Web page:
Section 14-10-113, C.R.S.1973, directs the court in a dissolution of marriage proceeding to "set apart to each spouse his property and [to] divide the marital property. . . in such proportions as the court deems just . . . ." The court is to consider the contribution of each spouse to acquisition of the property; the value of the property set apart to each; the economic circumstances of each; and any increases or decreases in the value of separate property. Here the court found, based upon evidence in the record, that the trust was established by using properties the wife owned before the marriage as well as marital assets. The court in its computations did set aside property owned by the wife prior to marriage.

Generally, one spouse has the right to make inter vivos transfers of property to any person. See In Re Questions Submitted by United States District Court, 184 Colo. 1, 517 P.2d 1331 (1974). However, for the transaction to be valid it must be bona fide and not colorable. See Estate of Barnhart, Colo., 574 P.2d 500 (1978). We find applicable here the language of the Supreme *505 Court in Smith v. Smith, 22 Colo. 480, 46 P. 128 (1896), which was quoted with approval in Scavello v. Scott, Colo., 570 P.2d 1 (1977);

"[W]here, as here . . . the transaction complained of is colorable only and resorted to by the husband for the purpose of defeating his wife's right as his heir, he hoping thereby to obtain the full benefit of the property to the last hour of his life, and at the same time being able to deprive her of all interest therein as his heir, is as much of a fraud on the part of the husband as it is for a debtor, having in contemplation the incurring of an indebtedness, to put his property beyond his control . . .."

Here, the conveyance of marital assets by the wife into an irrevocable, discretionary trust without her husband's knowledge was properly set aside by the trial court. It was illusory and fraudulent as against his rights. The trust assets were subject to division as marital property under ยง 14-10-113(1), C.R.S.1973, and the trustee held those assets as an equitable trustee. See Page v. Clark, Colo.App., 572 P.2d 1214 (1977).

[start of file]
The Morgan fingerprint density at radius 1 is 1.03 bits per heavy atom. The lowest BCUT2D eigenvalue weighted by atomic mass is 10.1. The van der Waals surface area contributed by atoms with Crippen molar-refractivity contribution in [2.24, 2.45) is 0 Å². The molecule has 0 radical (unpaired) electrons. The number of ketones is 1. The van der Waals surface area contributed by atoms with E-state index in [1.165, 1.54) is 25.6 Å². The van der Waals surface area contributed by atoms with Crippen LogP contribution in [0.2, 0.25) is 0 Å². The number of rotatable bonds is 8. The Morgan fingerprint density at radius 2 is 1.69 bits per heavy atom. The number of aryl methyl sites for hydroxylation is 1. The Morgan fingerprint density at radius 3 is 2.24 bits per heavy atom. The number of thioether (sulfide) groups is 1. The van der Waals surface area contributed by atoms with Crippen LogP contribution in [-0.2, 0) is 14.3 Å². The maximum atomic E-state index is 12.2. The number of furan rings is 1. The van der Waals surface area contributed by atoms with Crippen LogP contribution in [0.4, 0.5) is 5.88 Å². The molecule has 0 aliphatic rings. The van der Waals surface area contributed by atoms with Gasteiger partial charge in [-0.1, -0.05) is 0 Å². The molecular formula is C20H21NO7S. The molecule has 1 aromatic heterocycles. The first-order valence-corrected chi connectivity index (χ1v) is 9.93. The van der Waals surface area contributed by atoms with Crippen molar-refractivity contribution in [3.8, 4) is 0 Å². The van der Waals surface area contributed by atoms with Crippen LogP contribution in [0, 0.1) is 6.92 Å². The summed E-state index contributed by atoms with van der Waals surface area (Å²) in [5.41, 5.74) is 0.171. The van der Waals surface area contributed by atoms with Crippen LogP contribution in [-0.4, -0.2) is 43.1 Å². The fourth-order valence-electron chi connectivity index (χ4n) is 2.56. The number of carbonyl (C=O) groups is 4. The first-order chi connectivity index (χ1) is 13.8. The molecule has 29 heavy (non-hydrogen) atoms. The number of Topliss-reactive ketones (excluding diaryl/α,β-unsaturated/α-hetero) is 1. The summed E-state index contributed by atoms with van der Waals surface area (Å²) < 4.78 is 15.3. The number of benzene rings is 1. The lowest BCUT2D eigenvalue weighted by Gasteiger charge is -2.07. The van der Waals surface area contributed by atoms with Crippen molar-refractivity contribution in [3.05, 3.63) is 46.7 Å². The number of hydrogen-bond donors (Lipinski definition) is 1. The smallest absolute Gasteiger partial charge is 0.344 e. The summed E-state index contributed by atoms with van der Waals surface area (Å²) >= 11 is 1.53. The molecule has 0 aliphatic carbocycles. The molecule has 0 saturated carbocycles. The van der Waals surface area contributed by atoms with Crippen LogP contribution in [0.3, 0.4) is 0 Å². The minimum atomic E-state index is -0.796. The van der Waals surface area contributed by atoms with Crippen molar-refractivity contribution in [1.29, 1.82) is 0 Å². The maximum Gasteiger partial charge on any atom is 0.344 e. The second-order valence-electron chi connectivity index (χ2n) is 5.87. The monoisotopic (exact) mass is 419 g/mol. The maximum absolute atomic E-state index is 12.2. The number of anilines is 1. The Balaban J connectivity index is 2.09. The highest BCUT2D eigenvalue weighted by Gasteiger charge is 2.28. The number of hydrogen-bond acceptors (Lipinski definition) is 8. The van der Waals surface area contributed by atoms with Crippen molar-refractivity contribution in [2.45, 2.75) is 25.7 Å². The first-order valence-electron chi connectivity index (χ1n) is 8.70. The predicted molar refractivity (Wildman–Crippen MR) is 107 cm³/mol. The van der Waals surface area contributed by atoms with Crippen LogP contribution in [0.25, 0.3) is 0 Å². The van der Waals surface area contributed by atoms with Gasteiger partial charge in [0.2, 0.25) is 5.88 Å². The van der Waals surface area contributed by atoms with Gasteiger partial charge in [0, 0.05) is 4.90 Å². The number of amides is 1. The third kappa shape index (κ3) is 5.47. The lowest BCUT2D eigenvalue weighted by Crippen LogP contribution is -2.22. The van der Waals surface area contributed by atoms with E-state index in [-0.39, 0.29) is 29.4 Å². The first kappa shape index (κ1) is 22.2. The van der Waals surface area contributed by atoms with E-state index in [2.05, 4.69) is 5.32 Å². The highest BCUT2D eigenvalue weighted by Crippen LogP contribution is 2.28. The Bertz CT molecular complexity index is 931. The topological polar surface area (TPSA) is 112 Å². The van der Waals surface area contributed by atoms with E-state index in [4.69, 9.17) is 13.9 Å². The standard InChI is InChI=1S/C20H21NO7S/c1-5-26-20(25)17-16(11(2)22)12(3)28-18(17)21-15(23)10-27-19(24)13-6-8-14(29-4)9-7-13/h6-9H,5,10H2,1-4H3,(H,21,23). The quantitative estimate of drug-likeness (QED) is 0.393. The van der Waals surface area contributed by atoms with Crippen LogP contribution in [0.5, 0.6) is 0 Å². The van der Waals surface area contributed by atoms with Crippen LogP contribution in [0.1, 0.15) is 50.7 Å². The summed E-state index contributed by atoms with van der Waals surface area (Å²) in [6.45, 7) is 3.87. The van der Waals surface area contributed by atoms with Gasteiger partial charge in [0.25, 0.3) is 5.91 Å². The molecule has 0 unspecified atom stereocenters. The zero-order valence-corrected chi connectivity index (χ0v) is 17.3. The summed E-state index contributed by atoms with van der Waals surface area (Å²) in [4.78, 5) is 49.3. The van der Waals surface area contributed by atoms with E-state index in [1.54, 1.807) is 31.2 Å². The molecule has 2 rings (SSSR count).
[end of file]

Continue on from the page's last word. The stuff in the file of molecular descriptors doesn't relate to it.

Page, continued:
The wife also contends that the trial court did not have jurisdiction to order the attorney-trustee to make payments from the corpus of the trust because he appeared in court only in the representative capacity of attorney and trial counsel, and not as trustee. It has been held that a court may not order a non-party trustee to convey trust assets in a domestic relations case unless that trustee is joined as a party. Morgan v. Morgan, 139 Colo. 545, 340 P.2d 1060 (1959). The facts present in this case, however, make it distinguishable from Morgan. Not only was the trustee present here at all stages of the proceedings as the wife's attorney, and thus an officer of the court, but also the following statement was made to this attorney-trustee in open court:

"Mr. Shuey, I think it will be your option, I will not have you named as a party in this case as trustee, I don't think it should be necessary."

No response to this statement by the attorney-trustee appears in the record. Where the trustee of a fraudulent trust is the attorney of record for one of the parties who is the settlor and sole beneficiary of the trust, and the court addresses the problem regarding the possible need to join the trustee as a party, we do not countenance the attorney, an officer of the court, using his silence as a shield and asserting on behalf of the wife that the order is void. His silence constituted a waiver of the requirement that he be served with process to join him as trustee in this lawsuit. He thereby subjected himself as trustee to the jurisdiction of the court.

The husband requests that we award attorney fees for actions he was required to take after the entry of judgment by the trial court. We remand this request to the trial court for its consideration.

Judgment affirmed and cause remanded for further proceedings relating to attorney fees, if any, to be awarded to the husband.

Opinion modified and as modified, petition for rehearing denied.

ENOCH and KELLY, JJ., concur.